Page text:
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Superman Returns (2006)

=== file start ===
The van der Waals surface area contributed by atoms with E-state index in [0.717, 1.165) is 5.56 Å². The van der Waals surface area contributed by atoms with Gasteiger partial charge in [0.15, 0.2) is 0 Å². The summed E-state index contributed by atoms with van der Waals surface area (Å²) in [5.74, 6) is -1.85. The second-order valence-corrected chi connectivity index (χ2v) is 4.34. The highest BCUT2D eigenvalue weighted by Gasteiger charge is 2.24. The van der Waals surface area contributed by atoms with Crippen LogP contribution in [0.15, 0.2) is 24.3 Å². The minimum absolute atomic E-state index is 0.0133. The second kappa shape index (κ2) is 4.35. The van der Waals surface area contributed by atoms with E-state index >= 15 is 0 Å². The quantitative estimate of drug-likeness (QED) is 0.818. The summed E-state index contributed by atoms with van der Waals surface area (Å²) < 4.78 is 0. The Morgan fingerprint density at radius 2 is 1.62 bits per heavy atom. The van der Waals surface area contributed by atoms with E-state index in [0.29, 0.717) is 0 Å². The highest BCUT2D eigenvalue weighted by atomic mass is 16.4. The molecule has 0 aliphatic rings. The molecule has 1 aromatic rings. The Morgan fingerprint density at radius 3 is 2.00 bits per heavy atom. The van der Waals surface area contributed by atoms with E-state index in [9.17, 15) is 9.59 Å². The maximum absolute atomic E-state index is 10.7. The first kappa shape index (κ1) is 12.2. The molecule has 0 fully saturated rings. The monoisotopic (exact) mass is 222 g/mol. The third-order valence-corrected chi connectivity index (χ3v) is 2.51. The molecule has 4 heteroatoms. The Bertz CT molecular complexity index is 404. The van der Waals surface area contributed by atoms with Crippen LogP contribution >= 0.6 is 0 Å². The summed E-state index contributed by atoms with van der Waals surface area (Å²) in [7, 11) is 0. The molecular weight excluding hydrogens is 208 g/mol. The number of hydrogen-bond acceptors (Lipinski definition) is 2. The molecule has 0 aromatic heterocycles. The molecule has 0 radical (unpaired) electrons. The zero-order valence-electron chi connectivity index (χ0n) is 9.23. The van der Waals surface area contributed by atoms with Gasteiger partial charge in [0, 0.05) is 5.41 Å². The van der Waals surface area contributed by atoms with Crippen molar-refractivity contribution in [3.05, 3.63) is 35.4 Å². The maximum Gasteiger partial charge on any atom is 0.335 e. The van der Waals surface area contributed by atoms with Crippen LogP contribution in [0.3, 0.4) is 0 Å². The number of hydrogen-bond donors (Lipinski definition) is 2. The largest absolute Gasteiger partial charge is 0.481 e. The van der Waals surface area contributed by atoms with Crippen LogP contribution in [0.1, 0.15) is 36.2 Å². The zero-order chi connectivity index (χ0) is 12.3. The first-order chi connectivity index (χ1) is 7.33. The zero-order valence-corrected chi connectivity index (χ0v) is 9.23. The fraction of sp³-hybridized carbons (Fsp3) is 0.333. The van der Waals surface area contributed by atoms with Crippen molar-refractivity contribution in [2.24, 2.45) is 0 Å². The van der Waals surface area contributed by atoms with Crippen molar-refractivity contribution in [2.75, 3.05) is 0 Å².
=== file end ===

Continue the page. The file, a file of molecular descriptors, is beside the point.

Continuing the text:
A religious-like approach to this sequellian rehash meant to follow the first two Superman films (pretending, rightly so, that Superman III and IV never existed in the first place) both justifies the existence and limits the potency of Superman Returns. Spearing head-on the thought that Superman’s god-like strength makes him an inaccessible, and thus, irrelevant superhero (no more so than in Lois Lane’s emotional abandonment of Superman), Bryan Singer’s reverent film looks at a world that, for five years, has had to go on without the Man of Steel, he having temporarily returned to his home planet of Krypton in order to search for any remnants or survivors of the once great world. The customary world-dominating villain tactics, handily supplied by Kevin Spacey’s Lex Luthor, are more a mundane necessity than the tension-inducing focal point of the film, which, by distancing the audience from the characters by means of a deliberately arms-length approach, sacrifices some of its emotional potential in turn for the ability to more prominently flex the muscle of its main characters’ iconic mythology. Thus, Superman Returns is a film intrinsically in conflict with itself. At times, the film seems less about Superman than about the audiences’ relationship with the character, a reminder of his importance, both literally and figuratively, in a post-9/11 world. Meanwhile, the action set pieces are genuinely enthralling, although, while the CG work is scores better in terms of realism than its 1978 and 1981 special effects counterparts, it lacks the gee-whiz imagination of those first two films. At the end of the day, however, Superman Returns succeeds – albeit slightly – in that it looks not at how much Superman owns as it does why we want him to in the first place.